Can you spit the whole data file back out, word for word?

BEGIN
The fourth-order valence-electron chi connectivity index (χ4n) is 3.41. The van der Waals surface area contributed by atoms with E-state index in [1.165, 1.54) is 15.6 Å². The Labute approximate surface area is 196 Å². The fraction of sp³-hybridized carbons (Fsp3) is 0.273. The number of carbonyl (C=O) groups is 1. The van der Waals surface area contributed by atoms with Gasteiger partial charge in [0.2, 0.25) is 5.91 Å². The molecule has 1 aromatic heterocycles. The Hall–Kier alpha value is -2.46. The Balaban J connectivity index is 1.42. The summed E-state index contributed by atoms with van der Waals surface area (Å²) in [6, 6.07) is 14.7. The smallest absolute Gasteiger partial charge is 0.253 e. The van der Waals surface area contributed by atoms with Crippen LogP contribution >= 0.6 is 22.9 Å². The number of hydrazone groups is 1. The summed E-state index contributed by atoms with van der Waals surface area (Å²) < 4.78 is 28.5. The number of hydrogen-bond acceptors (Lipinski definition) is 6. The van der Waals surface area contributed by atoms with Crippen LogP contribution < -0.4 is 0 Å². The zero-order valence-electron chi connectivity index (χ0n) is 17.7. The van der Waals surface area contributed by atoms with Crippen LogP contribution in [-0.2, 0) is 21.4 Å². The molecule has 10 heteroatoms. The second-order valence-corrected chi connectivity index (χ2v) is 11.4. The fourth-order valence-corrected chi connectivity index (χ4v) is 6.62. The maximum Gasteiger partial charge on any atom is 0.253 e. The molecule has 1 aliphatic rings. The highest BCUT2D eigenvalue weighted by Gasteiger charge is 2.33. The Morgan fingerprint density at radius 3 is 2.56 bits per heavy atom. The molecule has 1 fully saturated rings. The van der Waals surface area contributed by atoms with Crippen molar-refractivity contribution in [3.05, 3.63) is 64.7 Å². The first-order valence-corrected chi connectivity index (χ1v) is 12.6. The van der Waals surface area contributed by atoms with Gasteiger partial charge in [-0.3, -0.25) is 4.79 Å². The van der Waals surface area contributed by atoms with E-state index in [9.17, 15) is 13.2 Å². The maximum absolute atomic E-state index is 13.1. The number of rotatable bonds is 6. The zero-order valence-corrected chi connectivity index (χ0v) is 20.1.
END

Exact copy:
The fourth-order valence-electron chi connectivity index (χ4n) is 3.41. The van der Waals surface area contributed by atoms with E-state index in [1.165, 1.54) is 15.6 Å². The Labute approximate surface area is 196 Å². The fraction of sp³-hybridized carbons (Fsp3) is 0.273. The number of carbonyl (C=O) groups is 1. The van der Waals surface area contributed by atoms with Gasteiger partial charge in [0.2, 0.25) is 5.91 Å². The molecule has 1 aromatic heterocycles. The Hall–Kier alpha value is -2.46. The Balaban J connectivity index is 1.42. The summed E-state index contributed by atoms with van der Waals surface area (Å²) in [6, 6.07) is 14.7. The smallest absolute Gasteiger partial charge is 0.253 e. The van der Waals surface area contributed by atoms with Crippen LogP contribution >= 0.6 is 22.9 Å². The number of hydrazone groups is 1. The summed E-state index contributed by atoms with van der Waals surface area (Å²) < 4.78 is 28.5. The number of hydrogen-bond acceptors (Lipinski definition) is 6. The van der Waals surface area contributed by atoms with Crippen LogP contribution < -0.4 is 0 Å². The zero-order valence-electron chi connectivity index (χ0n) is 17.7. The van der Waals surface area contributed by atoms with Crippen LogP contribution in [-0.2, 0) is 21.4 Å². The molecule has 10 heteroatoms. The second-order valence-corrected chi connectivity index (χ2v) is 11.4. The fourth-order valence-corrected chi connectivity index (χ4v) is 6.62. The maximum Gasteiger partial charge on any atom is 0.253 e. The molecule has 1 aliphatic rings. The highest BCUT2D eigenvalue weighted by Gasteiger charge is 2.33. The Morgan fingerprint density at radius 3 is 2.56 bits per heavy atom. The molecule has 1 fully saturated rings. The van der Waals surface area contributed by atoms with Crippen molar-refractivity contribution in [3.05, 3.63) is 64.7 Å². The first-order valence-corrected chi connectivity index (χ1v) is 12.6. The van der Waals surface area contributed by atoms with Gasteiger partial charge in [-0.3, -0.25) is 4.79 Å². The van der Waals surface area contributed by atoms with E-state index in [9.17, 15) is 13.2 Å². The maximum absolute atomic E-state index is 13.1. The number of rotatable bonds is 6. The zero-order valence-corrected chi connectivity index (χ0v) is 20.1.